The teen had been vaping regularly for three years, and doctors believe that's what ultimately caused his lungs to fail.
Vaping is becoming increasingly popular among middle and high school students, The Atlanta Journal-Constitution reported last month. It's often marketed as a "cessation tool for addicted smokers." Johns Hopkins notes, however, that many vape pens and e-cigarettes contain high amounts of nicotine.
Dr. Corwin Warmink, who works at Cook Children's Hospital, where Zohfeld was treated, said he sees about one patient a week for vaping.
A physician who treated Zohfeld, Dr. Karen Schultz, said part of the problem is the relative newness of vaping. Its long-term effects are currently unknown.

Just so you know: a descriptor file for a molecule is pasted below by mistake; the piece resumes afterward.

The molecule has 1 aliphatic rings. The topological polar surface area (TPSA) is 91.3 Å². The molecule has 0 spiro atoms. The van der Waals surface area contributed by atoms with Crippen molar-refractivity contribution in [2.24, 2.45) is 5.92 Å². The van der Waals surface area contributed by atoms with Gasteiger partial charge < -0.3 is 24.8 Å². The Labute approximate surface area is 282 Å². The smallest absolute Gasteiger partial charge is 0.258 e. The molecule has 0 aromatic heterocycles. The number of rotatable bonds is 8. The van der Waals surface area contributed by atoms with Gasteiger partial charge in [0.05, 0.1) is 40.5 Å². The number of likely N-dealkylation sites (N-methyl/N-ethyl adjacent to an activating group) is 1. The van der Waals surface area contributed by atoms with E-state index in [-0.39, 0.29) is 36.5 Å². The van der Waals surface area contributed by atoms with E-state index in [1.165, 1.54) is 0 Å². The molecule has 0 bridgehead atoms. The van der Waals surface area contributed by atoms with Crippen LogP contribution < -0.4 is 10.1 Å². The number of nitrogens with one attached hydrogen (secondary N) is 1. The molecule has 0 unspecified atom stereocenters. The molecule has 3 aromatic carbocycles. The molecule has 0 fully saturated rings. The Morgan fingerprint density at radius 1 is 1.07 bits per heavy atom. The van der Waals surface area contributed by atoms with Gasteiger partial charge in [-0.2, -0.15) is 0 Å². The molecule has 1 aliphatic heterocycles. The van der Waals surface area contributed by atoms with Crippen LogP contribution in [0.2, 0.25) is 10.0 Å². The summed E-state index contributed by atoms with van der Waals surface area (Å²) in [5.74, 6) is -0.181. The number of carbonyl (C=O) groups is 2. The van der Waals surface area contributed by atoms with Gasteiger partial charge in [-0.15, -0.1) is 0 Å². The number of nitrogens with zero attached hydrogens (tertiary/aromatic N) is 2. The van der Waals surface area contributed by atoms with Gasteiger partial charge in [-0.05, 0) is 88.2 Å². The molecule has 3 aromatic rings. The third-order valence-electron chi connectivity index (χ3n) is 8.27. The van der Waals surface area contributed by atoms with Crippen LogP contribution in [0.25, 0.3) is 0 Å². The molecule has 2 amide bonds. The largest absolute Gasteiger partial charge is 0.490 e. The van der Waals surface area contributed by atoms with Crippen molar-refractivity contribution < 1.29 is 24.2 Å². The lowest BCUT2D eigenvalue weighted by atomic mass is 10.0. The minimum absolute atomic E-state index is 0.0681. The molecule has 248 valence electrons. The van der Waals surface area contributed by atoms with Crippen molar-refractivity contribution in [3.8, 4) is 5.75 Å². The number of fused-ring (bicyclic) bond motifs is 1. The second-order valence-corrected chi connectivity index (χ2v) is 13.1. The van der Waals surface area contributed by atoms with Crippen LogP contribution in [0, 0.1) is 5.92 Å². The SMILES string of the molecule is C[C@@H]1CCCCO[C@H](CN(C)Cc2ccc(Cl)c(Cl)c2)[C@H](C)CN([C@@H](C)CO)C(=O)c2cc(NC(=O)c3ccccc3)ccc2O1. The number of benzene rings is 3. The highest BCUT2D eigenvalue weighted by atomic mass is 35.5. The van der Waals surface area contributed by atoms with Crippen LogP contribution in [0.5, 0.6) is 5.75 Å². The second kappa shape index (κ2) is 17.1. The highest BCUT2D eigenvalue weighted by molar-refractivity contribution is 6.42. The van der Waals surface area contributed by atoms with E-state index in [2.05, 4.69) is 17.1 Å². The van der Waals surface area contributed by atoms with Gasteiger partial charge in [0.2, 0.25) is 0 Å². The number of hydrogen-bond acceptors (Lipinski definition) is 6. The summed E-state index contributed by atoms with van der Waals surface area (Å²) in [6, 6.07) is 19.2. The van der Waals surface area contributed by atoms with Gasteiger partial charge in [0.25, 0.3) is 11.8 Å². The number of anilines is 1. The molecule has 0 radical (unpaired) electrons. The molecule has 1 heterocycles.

“No lie, it really is the majority of teens nowadays,” Zohfeld told the Star-Telegram. “If you’re going to do it, you need to know what you’re getting into. We have no idea what we’re getting into.”
Zohfeld lost 30 pounds and had to relearn how to walk. He recently was able to go shopping without getting winded.
The teen told local media that he now plans to take medical classes at a local college, study to become a firefighter and never vape again.